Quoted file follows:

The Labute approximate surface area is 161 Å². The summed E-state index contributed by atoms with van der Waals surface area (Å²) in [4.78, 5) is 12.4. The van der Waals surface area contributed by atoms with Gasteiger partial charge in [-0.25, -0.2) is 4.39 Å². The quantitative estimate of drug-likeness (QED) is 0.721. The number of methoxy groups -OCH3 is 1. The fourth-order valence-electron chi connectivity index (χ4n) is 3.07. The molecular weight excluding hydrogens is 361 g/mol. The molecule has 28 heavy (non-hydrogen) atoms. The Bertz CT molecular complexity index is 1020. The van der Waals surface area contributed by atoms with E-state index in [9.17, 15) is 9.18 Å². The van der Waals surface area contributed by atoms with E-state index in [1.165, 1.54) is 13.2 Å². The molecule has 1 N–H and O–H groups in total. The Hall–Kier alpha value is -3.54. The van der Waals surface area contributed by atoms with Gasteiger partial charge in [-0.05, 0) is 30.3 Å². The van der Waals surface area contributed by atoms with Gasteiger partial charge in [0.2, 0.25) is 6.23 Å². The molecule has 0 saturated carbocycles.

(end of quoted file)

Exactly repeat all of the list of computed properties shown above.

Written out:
The Labute approximate surface area is 161 Å². The summed E-state index contributed by atoms with van der Waals surface area (Å²) in [4.78, 5) is 12.4. The van der Waals surface area contributed by atoms with Gasteiger partial charge in [-0.25, -0.2) is 4.39 Å². The quantitative estimate of drug-likeness (QED) is 0.721. The number of methoxy groups -OCH3 is 1. The fourth-order valence-electron chi connectivity index (χ4n) is 3.07. The molecular weight excluding hydrogens is 361 g/mol. The molecule has 28 heavy (non-hydrogen) atoms. The Bertz CT molecular complexity index is 1020. The van der Waals surface area contributed by atoms with E-state index in [9.17, 15) is 9.18 Å². The van der Waals surface area contributed by atoms with E-state index in [1.165, 1.54) is 13.2 Å². The molecule has 1 N–H and O–H groups in total. The Hall–Kier alpha value is -3.54. The van der Waals surface area contributed by atoms with Gasteiger partial charge in [-0.05, 0) is 30.3 Å². The van der Waals surface area contributed by atoms with Gasteiger partial charge in [0.2, 0.25) is 6.23 Å². The molecule has 0 saturated carbocycles.